Friday, July 31, 2009

freedom of choice

As I was standing in line waiting to order my ice grande soy chai I was reminded again of the genius of Starbucks. Freedom of choice. 'Cause it sure ain't the coffee.

A person can order their own unique snowflake-like beverage, add syrups or not, ice or not, etc. ad nauseum. In this crazy hustle and bustle adult world, where our increasingly drone-like jobs can get us down, at least we can go out and express ourselves. Through coffee. Or smoothies. Or tea, in my case.

Of course what really keeps me coming back for that expressive lift is the sugar in the mix, but I am working on curbing that addiction. One step, one free choice, at a time.

Thursday, July 30, 2009

perseus the lightning thief

My niece sent me the book The Lightning Thief to read because she knows I love Greek mythology. It was quite entertaining, and I can see how kids would love it, as the characters were well drawn. What got a bit much for me was the labored wise-cracking and attempts to sound "contemporary" with the kidslang, which I suspect will sound dated very fast.

Apart from its obvious capitalizing on the whole HP franchise and the market's desire for young-teen lit, it was a pretty good effort. I don't feel compelled to read any further adventures, except maybe to my daughter in a few years, but I have heard that there is now a movie in the works and I think that will be actually very fun. The "updating" of the Gods will work better in a movie than it did in the book, where sometimes a mythical character felt a bit forced or a tad obvious.

But for a simply excellent children's book about the Greek Gods, my money is still on D'Aulaires' Book of Greek Myths. And for when the kid gets a little older, The King Must Die by Mary Renault is an excellent portrayal of the Theseus myth, told in real, human terms.

Wednesday, July 29, 2009

miss pettigrew

I just caught Miss Pettigrew Lives for a Day again on cable and am once again amazed at what a real gem his film is. It's not exactly news that Frances McDormand, Amy Adams and Ciarán Hinds are all great actors, but they all blend beautifully together and successfully bring London pre-WWII to life.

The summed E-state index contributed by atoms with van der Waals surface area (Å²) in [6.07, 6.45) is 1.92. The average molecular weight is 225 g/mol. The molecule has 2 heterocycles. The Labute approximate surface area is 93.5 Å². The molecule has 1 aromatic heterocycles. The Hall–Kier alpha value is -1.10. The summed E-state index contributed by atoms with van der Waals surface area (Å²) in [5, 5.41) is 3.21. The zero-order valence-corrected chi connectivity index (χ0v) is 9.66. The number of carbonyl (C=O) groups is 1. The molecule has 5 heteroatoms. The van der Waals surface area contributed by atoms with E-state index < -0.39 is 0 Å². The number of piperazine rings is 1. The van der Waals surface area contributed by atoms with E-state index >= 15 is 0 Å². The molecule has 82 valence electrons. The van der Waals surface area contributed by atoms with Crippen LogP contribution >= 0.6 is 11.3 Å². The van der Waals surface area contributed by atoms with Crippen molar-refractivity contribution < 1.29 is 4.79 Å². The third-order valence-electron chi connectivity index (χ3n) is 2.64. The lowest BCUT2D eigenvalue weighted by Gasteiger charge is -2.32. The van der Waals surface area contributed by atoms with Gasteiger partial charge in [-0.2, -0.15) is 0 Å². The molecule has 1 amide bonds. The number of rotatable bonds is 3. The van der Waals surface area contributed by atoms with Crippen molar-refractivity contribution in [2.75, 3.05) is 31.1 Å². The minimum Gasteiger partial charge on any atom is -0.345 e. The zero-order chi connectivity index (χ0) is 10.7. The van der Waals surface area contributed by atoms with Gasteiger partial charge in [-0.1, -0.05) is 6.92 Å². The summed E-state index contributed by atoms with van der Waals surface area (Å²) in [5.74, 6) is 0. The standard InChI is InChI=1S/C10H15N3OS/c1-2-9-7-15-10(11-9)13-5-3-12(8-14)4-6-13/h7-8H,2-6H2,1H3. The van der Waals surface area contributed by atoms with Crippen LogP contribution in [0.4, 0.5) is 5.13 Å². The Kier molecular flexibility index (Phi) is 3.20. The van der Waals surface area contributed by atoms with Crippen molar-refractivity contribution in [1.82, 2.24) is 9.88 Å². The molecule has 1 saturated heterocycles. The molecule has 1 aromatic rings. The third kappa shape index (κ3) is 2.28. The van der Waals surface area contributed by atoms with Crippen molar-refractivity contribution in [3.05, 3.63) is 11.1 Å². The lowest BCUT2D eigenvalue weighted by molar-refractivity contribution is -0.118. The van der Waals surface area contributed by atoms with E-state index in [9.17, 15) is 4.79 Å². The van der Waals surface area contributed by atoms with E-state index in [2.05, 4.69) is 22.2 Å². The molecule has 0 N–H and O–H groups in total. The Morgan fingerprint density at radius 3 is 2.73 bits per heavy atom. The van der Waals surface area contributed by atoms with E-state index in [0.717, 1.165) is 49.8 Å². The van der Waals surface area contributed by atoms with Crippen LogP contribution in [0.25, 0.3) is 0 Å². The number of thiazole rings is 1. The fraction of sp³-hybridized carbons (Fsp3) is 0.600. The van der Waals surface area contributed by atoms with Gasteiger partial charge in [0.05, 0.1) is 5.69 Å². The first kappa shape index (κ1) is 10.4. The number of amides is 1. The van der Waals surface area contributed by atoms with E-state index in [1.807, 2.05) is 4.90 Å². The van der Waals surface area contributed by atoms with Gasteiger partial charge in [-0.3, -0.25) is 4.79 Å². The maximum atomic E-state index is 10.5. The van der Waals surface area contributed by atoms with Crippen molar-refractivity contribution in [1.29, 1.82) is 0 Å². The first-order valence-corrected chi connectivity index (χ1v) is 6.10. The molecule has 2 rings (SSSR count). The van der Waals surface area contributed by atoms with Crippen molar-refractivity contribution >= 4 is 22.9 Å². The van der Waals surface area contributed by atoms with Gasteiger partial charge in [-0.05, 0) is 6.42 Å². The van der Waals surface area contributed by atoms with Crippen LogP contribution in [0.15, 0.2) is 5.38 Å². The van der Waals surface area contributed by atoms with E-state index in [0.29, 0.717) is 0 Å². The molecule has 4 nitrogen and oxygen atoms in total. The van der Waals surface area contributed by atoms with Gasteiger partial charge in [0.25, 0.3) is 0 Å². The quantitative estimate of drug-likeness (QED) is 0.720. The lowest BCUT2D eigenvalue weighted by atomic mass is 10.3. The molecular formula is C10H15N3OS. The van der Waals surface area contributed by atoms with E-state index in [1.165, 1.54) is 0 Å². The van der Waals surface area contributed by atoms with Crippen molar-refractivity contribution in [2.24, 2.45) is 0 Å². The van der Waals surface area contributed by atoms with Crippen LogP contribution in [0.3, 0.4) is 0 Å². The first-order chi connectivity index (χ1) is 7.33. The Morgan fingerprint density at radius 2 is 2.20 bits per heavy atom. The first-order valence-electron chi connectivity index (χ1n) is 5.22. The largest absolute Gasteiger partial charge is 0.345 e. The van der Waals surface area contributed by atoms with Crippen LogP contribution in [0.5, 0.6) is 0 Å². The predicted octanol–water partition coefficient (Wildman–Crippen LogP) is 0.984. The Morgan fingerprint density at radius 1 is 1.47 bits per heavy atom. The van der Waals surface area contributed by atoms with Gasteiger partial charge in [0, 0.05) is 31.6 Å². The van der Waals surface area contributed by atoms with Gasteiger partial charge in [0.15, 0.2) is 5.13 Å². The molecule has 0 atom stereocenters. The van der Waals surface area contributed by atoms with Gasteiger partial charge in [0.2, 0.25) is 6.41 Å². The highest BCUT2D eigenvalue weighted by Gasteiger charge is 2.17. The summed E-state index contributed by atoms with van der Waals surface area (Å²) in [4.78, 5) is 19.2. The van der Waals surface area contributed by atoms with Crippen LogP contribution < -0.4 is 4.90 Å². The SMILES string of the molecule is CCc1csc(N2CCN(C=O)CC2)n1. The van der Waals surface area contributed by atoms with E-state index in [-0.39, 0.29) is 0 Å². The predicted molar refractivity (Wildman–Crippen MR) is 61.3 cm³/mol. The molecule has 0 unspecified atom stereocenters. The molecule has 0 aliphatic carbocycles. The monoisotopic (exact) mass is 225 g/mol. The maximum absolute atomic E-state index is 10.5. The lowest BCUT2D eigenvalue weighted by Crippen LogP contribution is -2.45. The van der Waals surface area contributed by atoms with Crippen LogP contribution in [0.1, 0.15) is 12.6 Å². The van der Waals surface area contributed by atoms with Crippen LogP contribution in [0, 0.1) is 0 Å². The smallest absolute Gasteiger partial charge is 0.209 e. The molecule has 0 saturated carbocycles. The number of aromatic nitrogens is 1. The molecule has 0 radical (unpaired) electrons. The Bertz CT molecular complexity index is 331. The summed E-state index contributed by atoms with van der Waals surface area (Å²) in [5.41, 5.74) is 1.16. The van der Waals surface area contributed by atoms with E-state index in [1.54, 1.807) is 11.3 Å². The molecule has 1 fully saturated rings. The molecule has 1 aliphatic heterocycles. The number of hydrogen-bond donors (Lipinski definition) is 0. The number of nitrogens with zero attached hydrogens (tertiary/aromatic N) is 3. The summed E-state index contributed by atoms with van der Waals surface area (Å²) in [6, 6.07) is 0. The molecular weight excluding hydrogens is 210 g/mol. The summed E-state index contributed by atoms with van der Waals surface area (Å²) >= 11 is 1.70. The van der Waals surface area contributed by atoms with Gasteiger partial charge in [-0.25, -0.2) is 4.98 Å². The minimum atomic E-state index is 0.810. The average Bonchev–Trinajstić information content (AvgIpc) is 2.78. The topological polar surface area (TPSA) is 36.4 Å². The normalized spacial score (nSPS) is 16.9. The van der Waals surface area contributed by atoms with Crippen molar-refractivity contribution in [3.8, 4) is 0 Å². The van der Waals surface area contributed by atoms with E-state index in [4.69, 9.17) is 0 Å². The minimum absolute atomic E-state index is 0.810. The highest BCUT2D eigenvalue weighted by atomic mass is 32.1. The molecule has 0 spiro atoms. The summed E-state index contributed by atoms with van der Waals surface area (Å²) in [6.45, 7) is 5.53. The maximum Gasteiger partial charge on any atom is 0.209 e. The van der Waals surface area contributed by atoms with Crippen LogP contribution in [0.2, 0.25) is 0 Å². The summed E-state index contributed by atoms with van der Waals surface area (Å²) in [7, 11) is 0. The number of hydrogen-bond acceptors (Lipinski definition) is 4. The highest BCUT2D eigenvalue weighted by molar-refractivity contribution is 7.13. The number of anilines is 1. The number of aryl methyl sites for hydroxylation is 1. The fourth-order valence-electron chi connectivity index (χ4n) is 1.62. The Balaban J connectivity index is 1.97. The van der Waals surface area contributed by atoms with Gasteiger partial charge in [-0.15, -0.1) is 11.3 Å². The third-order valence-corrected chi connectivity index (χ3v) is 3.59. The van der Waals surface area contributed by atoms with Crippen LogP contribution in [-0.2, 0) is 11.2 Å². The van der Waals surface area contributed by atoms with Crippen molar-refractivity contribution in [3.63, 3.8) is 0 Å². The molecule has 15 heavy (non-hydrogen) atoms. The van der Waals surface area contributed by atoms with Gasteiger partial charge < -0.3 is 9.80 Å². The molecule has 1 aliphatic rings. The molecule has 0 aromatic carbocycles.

As we all tighten our belts in the current economy - some harder hit than others - it really resonated to watch Miss Pettigrew, who was literally starving, navigate her way through a series of parties, all the while trying to protect the interests of her flibbertigibbet and new charge, Delysia Lafosse. It's easy to forget how people struggled, and what owning just one pair of shoes, one coat, one dress, meant. It was also very satisfying to see that Hinds's character didn't react differently to Miss Pettigrew after her "transformation." Cinderella was just as interesting and attractive to the prince when she was covered in ashes.

If you get a chance, watch (or rewatch) this film. It's a true delight.

Elegantly Dressed Wednesday button

Tuesday, July 28, 2009


No, I'm not a pirate.

But I am extremely frustrated these days and sounding like one is my only defense/recourse.

At least I am trying to go for the "aarrgghh," as opposed to the obscenity.

But I make no promises.

Monday, July 27, 2009

all the words are gonna bleed from me...

...and I will sing no more.

Nuff said.

Sunday, July 26, 2009

christmas in july

Yesterday was Christmas in July. It also was my grandmother, Gertrude "Gaetana" Marta D'Ippolito's birthday. She used to love to celebrate Christmas in July (except she was the one who usually whipped up something special! She was famed for her coffee cake (a walnut pecan ring). She also made a mean artichoke pie and of course, sfincioni. Happy belated Christmas in July, Grandma. xoxoxo e

Saturday, July 25, 2009

kids in a blanket

Just one of many ways to enjoy the Friday music at the National Gallery Sculpture Garden.

Friday, July 24, 2009

si me voy va a haber peligro

Si me quedo es doble...

Esta indecision me molesta...

Thursday, July 23, 2009

the past is prologue

I've been immersed in my family's past recently, going through and digitizing old family photos, doing some ancestor research in preparation for our summer vacation/genealogy tour of New England, so this phrase carved outside the National Archives seemed especially apt...

Wednesday, July 22, 2009

vanity case

Is my iPhone vain?

Then why does it keep taking photos of itself?

I mean, I'll hand it to her, she looks good...